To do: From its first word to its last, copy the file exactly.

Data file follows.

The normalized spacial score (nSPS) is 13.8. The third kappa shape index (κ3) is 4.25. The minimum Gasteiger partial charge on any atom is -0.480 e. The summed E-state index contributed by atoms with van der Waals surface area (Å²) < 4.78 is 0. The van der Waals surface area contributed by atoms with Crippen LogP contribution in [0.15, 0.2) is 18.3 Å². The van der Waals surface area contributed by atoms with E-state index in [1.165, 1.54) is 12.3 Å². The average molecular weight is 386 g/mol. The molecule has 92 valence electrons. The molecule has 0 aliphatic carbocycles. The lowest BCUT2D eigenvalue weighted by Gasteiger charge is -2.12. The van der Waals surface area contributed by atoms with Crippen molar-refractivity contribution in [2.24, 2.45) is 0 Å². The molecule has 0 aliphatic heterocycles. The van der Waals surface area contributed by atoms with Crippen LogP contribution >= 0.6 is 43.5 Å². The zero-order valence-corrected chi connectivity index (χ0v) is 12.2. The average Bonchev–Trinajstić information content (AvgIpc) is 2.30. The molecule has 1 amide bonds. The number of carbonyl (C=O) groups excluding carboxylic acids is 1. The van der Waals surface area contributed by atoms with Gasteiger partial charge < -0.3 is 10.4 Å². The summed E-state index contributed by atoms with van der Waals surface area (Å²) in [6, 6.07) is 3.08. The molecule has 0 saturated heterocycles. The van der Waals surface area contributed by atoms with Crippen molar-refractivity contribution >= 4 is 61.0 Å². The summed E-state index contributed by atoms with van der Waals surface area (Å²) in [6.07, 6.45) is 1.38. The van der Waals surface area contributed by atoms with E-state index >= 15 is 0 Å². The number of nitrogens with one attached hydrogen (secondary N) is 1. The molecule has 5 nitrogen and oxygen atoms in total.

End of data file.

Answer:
The normalized spacial score (nSPS) is 13.8. The third kappa shape index (κ3) is 4.25. The minimum Gasteiger partial charge on any atom is -0.480 e. The summed E-state index contributed by atoms with van der Waals surface area (Å²) < 4.78 is 0. The van der Waals surface area contributed by atoms with Crippen LogP contribution in [0.15, 0.2) is 18.3 Å². The van der Waals surface area contributed by atoms with E-state index in [1.165, 1.54) is 12.3 Å². The average molecular weight is 386 g/mol. The molecule has 92 valence electrons. The molecule has 0 aliphatic carbocycles. The lowest BCUT2D eigenvalue weighted by Gasteiger charge is -2.12. The van der Waals surface area contributed by atoms with Crippen molar-refractivity contribution in [2.24, 2.45) is 0 Å². The molecule has 0 aliphatic heterocycles. The van der Waals surface area contributed by atoms with Crippen LogP contribution >= 0.6 is 43.5 Å². The zero-order valence-corrected chi connectivity index (χ0v) is 12.2. The average Bonchev–Trinajstić information content (AvgIpc) is 2.30. The molecule has 1 amide bonds. The number of carbonyl (C=O) groups excluding carboxylic acids is 1. The van der Waals surface area contributed by atoms with Gasteiger partial charge < -0.3 is 10.4 Å². The summed E-state index contributed by atoms with van der Waals surface area (Å²) in [6, 6.07) is 3.08. The molecule has 0 saturated heterocycles. The van der Waals surface area contributed by atoms with Crippen molar-refractivity contribution >= 4 is 61.0 Å². The summed E-state index contributed by atoms with van der Waals surface area (Å²) in [6.07, 6.45) is 1.38. The van der Waals surface area contributed by atoms with E-state index >= 15 is 0 Å². The number of nitrogens with one attached hydrogen (secondary N) is 1. The molecule has 5 nitrogen and oxygen atoms in total.